Last week we looked at the history of Accounting. This week we look at the future of the profession from my perspective.
The Future of Accounting
The ongoing evolution of technology means the role of the Accountant and Bookkeeper continues to change. The traditional bookkeeper is unfortunately one of those occupations to be replaced by robotic intelligence and Optical Character Recognition (OCR) technology in the future. In other words the data input into your financial ledgers will largely be automated.
The future is also clearly uncertain for traditional compliance focussed Accountants and Tax Accountants of traditional Accounting practices with ongoing automation of these tasks reducing the work required. The ATO is playing their part in simplifying and automating the lodgement process and integrating the data from our computer systems into the Taxation Office systems.
This is seeing the shift of traditional Accounting practice service offerings towards more advisory services, although the lack of experience and the ability of such practitioners to provide such services is brought into question. As an example, the Virtual Part-Time CFO offering that some practices are starting to offer is being offered by personnel in those practices who have not even been a CFO or Accountant from industry. The hands-on experience of industry accountants is far different from the experience of a public practice career tax accountant. So be careful when looking at such advisory services.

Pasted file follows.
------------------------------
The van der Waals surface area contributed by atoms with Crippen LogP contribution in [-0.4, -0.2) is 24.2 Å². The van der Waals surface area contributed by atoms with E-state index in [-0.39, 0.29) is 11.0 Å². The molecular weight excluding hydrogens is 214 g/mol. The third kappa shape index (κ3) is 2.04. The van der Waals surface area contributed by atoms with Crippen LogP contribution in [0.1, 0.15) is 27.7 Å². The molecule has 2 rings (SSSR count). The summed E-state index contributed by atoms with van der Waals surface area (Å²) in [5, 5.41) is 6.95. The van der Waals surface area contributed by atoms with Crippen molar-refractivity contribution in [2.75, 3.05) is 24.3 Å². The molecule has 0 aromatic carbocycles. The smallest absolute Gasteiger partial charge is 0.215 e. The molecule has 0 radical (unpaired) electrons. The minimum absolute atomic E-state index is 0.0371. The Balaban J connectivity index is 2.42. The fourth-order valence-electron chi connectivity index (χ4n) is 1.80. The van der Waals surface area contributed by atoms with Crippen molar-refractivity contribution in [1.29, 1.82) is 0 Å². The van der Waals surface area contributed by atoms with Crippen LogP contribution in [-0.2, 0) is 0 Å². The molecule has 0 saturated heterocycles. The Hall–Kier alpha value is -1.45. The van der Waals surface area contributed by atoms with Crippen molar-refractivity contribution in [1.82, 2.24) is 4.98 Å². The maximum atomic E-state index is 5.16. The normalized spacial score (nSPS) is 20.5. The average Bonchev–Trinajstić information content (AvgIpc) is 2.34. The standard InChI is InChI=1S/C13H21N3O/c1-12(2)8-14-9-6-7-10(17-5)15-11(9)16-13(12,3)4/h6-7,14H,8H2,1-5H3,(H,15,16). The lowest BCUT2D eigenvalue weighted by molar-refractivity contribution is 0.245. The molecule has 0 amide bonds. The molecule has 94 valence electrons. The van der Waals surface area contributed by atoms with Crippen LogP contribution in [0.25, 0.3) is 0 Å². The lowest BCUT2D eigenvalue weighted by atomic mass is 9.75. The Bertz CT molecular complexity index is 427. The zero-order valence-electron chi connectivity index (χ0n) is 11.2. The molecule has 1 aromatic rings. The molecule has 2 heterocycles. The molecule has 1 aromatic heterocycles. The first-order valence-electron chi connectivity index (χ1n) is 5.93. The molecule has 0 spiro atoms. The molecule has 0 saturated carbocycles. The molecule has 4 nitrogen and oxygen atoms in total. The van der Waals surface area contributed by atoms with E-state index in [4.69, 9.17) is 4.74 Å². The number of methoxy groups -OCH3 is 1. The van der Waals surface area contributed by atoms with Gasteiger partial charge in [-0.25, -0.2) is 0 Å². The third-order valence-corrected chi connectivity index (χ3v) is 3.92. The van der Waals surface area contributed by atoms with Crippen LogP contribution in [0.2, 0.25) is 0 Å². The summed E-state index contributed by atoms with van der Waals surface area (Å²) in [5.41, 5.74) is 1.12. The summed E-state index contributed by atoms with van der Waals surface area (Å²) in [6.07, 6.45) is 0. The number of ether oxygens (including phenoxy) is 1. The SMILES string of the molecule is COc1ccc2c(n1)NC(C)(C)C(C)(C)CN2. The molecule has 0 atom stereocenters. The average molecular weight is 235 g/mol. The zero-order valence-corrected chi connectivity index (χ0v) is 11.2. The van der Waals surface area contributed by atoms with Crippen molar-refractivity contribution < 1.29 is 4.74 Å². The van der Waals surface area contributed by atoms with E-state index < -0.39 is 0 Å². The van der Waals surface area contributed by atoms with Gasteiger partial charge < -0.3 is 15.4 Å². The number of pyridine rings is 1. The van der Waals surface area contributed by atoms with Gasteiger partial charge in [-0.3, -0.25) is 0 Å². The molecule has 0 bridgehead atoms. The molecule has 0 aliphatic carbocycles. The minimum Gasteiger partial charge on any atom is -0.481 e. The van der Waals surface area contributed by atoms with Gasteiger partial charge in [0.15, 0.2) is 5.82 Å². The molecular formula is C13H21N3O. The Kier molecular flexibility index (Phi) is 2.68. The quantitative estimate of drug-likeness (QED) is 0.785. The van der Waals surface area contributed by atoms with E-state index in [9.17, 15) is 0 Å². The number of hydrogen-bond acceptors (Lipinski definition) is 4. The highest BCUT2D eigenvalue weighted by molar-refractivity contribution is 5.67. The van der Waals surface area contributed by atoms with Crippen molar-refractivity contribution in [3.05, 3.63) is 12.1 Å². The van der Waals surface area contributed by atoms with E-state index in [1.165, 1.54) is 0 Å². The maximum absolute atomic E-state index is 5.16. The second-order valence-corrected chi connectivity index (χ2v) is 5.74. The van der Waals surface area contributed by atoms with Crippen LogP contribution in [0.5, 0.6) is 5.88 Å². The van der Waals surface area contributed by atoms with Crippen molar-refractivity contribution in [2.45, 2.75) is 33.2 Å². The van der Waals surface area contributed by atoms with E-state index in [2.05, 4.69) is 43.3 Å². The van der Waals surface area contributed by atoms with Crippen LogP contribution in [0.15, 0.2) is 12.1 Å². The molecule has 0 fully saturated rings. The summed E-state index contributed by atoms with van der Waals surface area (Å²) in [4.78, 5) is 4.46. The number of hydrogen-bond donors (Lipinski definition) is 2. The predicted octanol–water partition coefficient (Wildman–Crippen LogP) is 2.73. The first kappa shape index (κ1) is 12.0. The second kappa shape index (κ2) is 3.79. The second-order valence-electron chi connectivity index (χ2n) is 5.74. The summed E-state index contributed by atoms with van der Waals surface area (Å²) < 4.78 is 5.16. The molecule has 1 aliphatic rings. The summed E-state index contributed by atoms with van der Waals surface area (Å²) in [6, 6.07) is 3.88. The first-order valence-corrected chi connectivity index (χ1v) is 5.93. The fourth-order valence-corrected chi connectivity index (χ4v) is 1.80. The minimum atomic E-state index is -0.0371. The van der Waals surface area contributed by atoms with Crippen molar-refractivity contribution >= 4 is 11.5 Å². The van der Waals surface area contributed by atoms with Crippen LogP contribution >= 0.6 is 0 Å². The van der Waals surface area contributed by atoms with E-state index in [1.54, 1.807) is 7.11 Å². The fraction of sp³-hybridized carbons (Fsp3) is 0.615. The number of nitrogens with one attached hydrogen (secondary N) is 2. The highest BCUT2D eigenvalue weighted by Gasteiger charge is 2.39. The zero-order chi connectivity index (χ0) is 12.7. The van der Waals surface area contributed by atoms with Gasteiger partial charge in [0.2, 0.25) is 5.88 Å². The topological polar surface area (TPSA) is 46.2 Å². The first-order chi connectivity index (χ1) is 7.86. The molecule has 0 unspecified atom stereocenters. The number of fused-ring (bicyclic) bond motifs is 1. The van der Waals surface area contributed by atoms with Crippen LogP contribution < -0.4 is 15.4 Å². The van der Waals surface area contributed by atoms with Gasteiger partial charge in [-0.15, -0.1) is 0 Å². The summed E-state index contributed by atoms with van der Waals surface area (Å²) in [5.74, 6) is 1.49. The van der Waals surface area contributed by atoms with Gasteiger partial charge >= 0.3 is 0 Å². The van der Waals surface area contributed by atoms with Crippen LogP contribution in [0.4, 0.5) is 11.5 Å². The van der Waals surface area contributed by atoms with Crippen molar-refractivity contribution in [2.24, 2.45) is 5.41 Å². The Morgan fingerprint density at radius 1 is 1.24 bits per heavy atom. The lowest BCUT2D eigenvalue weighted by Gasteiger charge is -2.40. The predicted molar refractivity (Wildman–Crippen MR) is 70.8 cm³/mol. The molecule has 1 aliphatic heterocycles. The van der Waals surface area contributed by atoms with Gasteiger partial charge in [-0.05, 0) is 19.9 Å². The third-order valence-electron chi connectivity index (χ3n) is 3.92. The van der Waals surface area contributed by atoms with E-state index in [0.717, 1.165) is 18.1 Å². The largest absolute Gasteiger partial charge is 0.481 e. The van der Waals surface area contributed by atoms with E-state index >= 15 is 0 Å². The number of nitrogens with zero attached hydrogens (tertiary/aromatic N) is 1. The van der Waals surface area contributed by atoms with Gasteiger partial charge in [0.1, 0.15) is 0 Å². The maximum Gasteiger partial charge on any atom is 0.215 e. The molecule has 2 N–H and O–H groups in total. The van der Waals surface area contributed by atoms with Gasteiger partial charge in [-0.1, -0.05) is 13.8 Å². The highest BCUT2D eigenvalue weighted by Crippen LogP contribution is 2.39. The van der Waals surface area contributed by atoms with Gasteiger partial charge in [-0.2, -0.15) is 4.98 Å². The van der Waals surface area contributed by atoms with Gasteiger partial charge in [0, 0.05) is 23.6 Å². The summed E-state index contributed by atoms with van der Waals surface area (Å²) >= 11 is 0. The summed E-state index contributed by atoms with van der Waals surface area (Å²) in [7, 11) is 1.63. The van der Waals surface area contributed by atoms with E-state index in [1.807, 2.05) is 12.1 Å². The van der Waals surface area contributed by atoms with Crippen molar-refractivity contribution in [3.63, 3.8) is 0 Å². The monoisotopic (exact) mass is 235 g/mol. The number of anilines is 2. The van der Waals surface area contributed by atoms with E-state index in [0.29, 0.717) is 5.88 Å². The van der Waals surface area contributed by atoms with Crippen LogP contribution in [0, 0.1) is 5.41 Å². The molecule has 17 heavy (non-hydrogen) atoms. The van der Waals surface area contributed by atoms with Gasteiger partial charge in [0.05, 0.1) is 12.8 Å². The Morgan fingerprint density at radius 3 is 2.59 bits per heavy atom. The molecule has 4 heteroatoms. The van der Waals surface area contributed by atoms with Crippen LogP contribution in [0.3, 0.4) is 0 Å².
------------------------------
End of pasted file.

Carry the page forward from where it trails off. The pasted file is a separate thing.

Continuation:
The modern accountant in business is a more strategic and value-add focussed professional who uses the base information generated from the ‘books’ as a source of data on which informed management decision making can be based. Partnering with businesses remains key.
Outsourcing and The Future of Accounting
A trap modern accounting practices are falling into is the trend of outsourcing and offshoring basic compliance and bookkeeping work to cheaper countries. This traditional training ground for local graduate accountants is being lost meaning there are fewer local graduate opportunities. This sets the scene for a skill shortage in the future for mid-level Accountants and the next generation of business Accountants over the coming 20years in my view.
The future of the Accounting profession continues to be disrupted by technology. In my view, the Accountant of today is a very different professional then the Accountant of the future. Data and analytics will become more and more important and the profession must continue to evolve to stay relevant in the changing landscape.
Ross – Billson Advisory